This study considers the impact of two variables on the perception of students regarding various classroom behaviors concerning themselves, and then concerning their peers. The first variable is the self-reported level of religiosity of the students, and the second is the completion of a business ethics course. Two universities participated in the study: Temple University with 61 juniors and seniors and Columbus State University with 215 juniors and seniors out of a total of 332 mostly undergraduate, business students attending selected business classes. The findings are that students viewing themselves as more religious have higher critical standards for both themselves and their peers. Students who completed on ethics course, whether they considered themselves more religious or not, did not demonstrate a significantly higher level of ethical standards for either themselves or their peers.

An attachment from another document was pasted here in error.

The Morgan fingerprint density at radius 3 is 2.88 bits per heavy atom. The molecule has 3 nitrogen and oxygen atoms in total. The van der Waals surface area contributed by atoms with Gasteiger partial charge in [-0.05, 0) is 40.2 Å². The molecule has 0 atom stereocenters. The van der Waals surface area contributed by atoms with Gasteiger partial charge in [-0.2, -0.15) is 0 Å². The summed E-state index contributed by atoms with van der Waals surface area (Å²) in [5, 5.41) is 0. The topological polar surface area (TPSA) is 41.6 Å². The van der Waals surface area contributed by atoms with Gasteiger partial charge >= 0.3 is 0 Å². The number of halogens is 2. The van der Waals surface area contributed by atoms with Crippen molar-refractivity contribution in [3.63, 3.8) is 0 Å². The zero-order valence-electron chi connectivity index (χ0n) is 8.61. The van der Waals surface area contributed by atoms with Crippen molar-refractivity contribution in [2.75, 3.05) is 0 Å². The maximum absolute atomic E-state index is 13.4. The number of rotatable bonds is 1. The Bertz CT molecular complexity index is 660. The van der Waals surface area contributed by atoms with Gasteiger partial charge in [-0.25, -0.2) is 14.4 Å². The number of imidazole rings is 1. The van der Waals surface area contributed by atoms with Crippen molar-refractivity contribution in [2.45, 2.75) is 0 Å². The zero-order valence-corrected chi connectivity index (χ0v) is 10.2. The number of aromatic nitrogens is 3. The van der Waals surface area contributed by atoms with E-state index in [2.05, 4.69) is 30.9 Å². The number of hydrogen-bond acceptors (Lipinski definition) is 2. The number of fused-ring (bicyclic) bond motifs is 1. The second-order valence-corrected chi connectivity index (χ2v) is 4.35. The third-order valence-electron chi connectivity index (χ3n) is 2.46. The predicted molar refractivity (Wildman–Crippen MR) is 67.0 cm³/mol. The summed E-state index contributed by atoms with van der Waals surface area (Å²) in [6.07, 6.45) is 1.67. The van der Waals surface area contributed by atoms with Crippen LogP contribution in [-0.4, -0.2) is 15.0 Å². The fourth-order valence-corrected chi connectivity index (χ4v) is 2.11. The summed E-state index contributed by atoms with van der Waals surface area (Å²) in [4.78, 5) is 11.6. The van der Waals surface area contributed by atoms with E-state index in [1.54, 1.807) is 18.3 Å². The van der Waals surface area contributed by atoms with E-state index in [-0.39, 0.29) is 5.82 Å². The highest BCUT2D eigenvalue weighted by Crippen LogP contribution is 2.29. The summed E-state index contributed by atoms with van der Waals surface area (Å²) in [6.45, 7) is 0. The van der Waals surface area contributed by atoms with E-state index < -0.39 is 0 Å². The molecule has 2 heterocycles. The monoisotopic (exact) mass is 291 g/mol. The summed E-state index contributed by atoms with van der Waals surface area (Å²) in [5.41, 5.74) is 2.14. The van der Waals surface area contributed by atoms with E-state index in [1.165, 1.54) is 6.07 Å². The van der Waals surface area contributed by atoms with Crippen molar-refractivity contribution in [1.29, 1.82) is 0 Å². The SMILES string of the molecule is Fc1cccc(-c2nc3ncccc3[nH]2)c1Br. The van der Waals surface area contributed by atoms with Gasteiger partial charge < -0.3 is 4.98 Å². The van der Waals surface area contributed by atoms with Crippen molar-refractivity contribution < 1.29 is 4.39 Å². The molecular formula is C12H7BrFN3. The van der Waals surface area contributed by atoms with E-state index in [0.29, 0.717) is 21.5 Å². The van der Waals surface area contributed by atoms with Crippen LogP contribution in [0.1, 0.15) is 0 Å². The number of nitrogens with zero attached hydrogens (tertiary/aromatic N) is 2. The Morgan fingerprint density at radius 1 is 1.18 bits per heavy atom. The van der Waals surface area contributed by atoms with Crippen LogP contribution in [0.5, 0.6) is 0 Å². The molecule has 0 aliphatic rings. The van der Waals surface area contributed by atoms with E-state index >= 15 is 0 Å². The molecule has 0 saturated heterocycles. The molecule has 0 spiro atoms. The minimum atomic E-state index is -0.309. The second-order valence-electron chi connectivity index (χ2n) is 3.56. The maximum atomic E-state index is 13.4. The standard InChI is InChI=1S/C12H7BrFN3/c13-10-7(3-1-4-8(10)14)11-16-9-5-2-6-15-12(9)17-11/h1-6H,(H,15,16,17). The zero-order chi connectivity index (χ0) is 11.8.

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Hamilton, Karen L.; Jones, Rita C.; and Lang, Teresa K.
"Religious Beliefs or A College Ethics Course- Does Either Really Impact Student Perceptions of Ethical Behavior?,"
Journal of Business & Leadership: Research, Practice, and Teaching (2005-2012): Vol. 4:
1, Article 10.
Available at: https://scholars.fhsu.edu/jbl/vol4/iss1/10